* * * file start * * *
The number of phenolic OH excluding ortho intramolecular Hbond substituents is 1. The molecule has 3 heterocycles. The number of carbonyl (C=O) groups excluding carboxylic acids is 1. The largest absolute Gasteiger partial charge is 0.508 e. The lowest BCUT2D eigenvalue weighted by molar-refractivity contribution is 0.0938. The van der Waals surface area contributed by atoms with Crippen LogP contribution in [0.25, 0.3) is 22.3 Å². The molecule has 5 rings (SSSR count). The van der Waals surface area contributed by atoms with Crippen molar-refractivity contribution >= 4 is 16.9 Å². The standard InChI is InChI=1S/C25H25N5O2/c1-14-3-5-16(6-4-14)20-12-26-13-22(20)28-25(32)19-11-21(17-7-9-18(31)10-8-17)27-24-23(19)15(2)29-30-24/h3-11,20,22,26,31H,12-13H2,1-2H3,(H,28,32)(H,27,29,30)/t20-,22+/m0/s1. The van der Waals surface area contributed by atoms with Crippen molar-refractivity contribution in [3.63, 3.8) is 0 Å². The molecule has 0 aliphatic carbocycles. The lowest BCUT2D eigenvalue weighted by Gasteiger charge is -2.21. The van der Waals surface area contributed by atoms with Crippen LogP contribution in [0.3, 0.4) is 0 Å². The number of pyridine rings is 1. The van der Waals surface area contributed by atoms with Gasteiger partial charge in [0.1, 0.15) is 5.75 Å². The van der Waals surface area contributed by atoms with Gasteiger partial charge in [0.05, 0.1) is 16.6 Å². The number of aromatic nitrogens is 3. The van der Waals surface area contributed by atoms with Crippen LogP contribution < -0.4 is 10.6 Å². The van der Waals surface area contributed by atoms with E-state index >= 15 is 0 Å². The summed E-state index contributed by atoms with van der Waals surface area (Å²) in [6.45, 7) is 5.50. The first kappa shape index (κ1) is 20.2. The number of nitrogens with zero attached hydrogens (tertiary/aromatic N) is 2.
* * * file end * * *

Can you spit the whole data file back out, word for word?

The number of phenolic OH excluding ortho intramolecular Hbond substituents is 1. The molecule has 3 heterocycles. The number of carbonyl (C=O) groups excluding carboxylic acids is 1. The largest absolute Gasteiger partial charge is 0.508 e. The lowest BCUT2D eigenvalue weighted by molar-refractivity contribution is 0.0938. The van der Waals surface area contributed by atoms with Crippen LogP contribution in [0.25, 0.3) is 22.3 Å². The molecule has 5 rings (SSSR count). The van der Waals surface area contributed by atoms with Crippen molar-refractivity contribution >= 4 is 16.9 Å². The standard InChI is InChI=1S/C25H25N5O2/c1-14-3-5-16(6-4-14)20-12-26-13-22(20)28-25(32)19-11-21(17-7-9-18(31)10-8-17)27-24-23(19)15(2)29-30-24/h3-11,20,22,26,31H,12-13H2,1-2H3,(H,28,32)(H,27,29,30)/t20-,22+/m0/s1. The van der Waals surface area contributed by atoms with Crippen molar-refractivity contribution in [3.63, 3.8) is 0 Å². The molecule has 0 aliphatic carbocycles. The lowest BCUT2D eigenvalue weighted by Gasteiger charge is -2.21. The van der Waals surface area contributed by atoms with Crippen LogP contribution in [0.3, 0.4) is 0 Å². The number of pyridine rings is 1. The van der Waals surface area contributed by atoms with Gasteiger partial charge in [0.1, 0.15) is 5.75 Å². The van der Waals surface area contributed by atoms with Gasteiger partial charge in [0.05, 0.1) is 16.6 Å². The number of aromatic nitrogens is 3. The van der Waals surface area contributed by atoms with Crippen LogP contribution < -0.4 is 10.6 Å². The van der Waals surface area contributed by atoms with E-state index >= 15 is 0 Å². The summed E-state index contributed by atoms with van der Waals surface area (Å²) in [6.45, 7) is 5.50. The first kappa shape index (κ1) is 20.2. The number of nitrogens with zero attached hydrogens (tertiary/aromatic N) is 2.